Religious Freedom in a Changing World | Opinion

From the coronavirus pandemic to the use of surveillance, freedom of religion or belief is facing a brave new world of global challenges. As the chair and vice chair of the U.S. Commission on International Religious Freedom (USCIRF), we witnessed significant developments in this area throughout 2019. Some severe violators made substantial progress, while some former champions of this fundamental human right experienced worrying backsliding.

Since USCIRF's creation, it has focused on Sudan. Under former President Omar al-Bashir, security forces harassed, detained and attacked Christians and other religious minorities. The previous regime used a public order law to enforce its strict interpretation of sharia law, especially on women. Religious minorities were prosecuted for apostasy.

Since the overthrow of the al-Bashir regime in April 2019, Sudan's transitional government has repealed the public order law and included in the transitional constitution a provision protecting freedom of worship. In December, Sudanese Prime Minister Abdalla Hamdok met with us to engage on these issues. In February, a USCIRF delegation traveled to Sudan and witnessed this progress—and the remaining challenges—first-hand.

For 20 years, USCIRF has recommended that the State Department designate Sudan as a "country of particular concern" (or CPC), a category under the International Religious Freedom Act (IRFA) for governments guilty of "systematic, ongoing, egregious" violations of religious freedom. That changed with our 2020 Annual Report, released on April 28. Much work remains, but in recognition of Sudan's progress, we now recommend it for the State Department's Special Watch List (or SWL), which is for countries meeting two of the CPC elements.

The other promising story is in Uzbekistan, where the government has long strictly controlled religious activity, imprisoning thousands of Muslims and harassing Jehovah's Witnesses, Baptists, Catholics and other religious minorities. Under President Shavkat Mirziyoyev, however, the government has taken significant steps, such as ending raids on religious communities for unregistered activity. In August, it announced it would close the infamous Jasliq Prison, where many religious prisoners were held. Uzbekistan's parliament has also pledged to revise some restrictive laws on religion.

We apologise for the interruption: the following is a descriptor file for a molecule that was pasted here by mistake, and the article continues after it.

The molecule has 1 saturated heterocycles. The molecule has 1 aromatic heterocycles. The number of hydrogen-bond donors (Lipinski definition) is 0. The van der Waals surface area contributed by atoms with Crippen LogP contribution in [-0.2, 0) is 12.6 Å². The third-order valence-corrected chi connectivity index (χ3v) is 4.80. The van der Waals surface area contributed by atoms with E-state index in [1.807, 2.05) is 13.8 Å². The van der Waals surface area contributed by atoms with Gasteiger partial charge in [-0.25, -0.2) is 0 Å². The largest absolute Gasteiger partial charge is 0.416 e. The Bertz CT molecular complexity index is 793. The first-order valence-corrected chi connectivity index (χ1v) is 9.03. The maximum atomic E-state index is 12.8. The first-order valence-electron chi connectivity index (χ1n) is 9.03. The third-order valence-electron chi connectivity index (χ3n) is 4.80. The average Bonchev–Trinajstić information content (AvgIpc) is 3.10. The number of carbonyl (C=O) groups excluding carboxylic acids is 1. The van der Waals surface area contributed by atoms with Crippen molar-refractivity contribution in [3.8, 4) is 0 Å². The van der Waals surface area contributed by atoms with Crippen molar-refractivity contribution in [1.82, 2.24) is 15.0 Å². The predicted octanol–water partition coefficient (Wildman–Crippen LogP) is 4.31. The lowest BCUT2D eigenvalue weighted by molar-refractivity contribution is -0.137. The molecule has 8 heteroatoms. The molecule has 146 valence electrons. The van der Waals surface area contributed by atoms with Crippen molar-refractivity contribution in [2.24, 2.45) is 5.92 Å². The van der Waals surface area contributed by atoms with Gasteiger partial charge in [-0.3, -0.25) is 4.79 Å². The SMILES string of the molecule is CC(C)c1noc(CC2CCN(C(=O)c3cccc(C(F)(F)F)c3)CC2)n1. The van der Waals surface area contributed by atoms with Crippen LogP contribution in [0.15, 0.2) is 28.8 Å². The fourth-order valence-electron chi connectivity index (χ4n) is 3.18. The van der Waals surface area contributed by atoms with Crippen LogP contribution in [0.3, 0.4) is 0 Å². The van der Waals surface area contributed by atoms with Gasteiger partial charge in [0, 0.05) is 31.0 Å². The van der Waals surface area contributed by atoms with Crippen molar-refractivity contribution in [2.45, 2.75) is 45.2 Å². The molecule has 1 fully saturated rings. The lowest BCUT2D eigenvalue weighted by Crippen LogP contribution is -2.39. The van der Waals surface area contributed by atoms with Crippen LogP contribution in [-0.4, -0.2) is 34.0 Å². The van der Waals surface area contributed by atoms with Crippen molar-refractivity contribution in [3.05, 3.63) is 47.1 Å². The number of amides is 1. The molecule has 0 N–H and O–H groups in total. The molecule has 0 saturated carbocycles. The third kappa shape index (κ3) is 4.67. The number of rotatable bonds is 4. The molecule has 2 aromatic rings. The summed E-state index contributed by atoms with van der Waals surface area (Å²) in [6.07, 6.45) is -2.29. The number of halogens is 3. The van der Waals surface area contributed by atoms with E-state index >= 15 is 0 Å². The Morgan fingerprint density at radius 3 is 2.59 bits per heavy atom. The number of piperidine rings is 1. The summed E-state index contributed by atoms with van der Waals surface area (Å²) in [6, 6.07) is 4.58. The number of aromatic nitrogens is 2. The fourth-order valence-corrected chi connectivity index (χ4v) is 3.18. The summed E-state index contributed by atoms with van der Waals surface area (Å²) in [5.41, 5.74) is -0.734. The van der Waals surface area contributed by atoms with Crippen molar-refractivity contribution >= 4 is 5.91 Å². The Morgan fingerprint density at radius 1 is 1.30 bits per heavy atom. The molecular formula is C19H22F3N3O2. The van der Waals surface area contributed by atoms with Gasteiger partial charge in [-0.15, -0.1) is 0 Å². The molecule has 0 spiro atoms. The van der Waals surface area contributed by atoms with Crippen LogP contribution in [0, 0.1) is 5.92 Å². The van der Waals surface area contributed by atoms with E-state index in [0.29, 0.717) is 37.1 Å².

We still have concerns in Uzbekistan, but these steps represent tangible progress. Accordingly, our latest Annual Report recommends Uzbekistan for the SWL, rather than for CPC designation.

Forbidden City in Beijing
Forbidden City in Beijing NICOLAS ASFOURI/AFP via Getty Images

By contrast, the situation in India deteriorated drastically in 2019. After the Bharatiya Janata Party was re-elected in May, both the national and state governments introduced new policies targeting the country's Muslim population. In August, the state of Assam issued a National Register of Citizens (NRC), effectively classifying nearly a million Muslim residents as "illegal migrants." In December, Parliament passed the Citizenship (Amendment) Act to provide a fast track to citizenship for non-Muslim migrants from Afghanistan, Bangladesh and Pakistan, potentially leaving stateless the Muslims left off the NRC. Muslims are not the only targets. Seventy-eight documented violent incidents against Christians occurred over the past three months alone—and throughout 2019, certain Indian politicians continued to tacitly encourage violence against Christians and other religious minorities. Based on these developments, we felt compelled to recommend that the State Department designate India as a CPC.

We believe that U.S. leadership on religious freedom issues has contributed to the progress in Sudan and Uzbekistan. We encourage the United States to do more to achieve further progress in securing this fundamental human right elsewhere.

Although IRFA requires the U.S. government to take action against any country designated as a CPC, the State Department often reimposes existing sanctions or issues waivers. We urge the government to stop this practice and take different measures against each CPC. U.S. actions must match U.S. values. A good start would be imposing targeted sanctions against foreign officials responsible for religious freedom violations.

Perhaps the most important lesson in 2019 is that change can happen. As conditions on the ground evolve, so will our focus. We have already been assessing the impact of the coronavirus pandemic on religious freedom and warning countries to not try to manipulate this crisis to violate this human right. We've also encouraged the release of religious prisoners, especially those in high-risk categories. While the world remains turbulent in many ways and uncertainty in some quarters abounds, one thing that will not change is our singular focus on religious freedom and our advocacy for this fundamental human right.

Tony Perkins is chair of the United States Commission on International Religious Freedom. Gayle Manchin is a vice chair of the United States Commission on International Religious Freedom.

The views expressed in this article are the writers' own.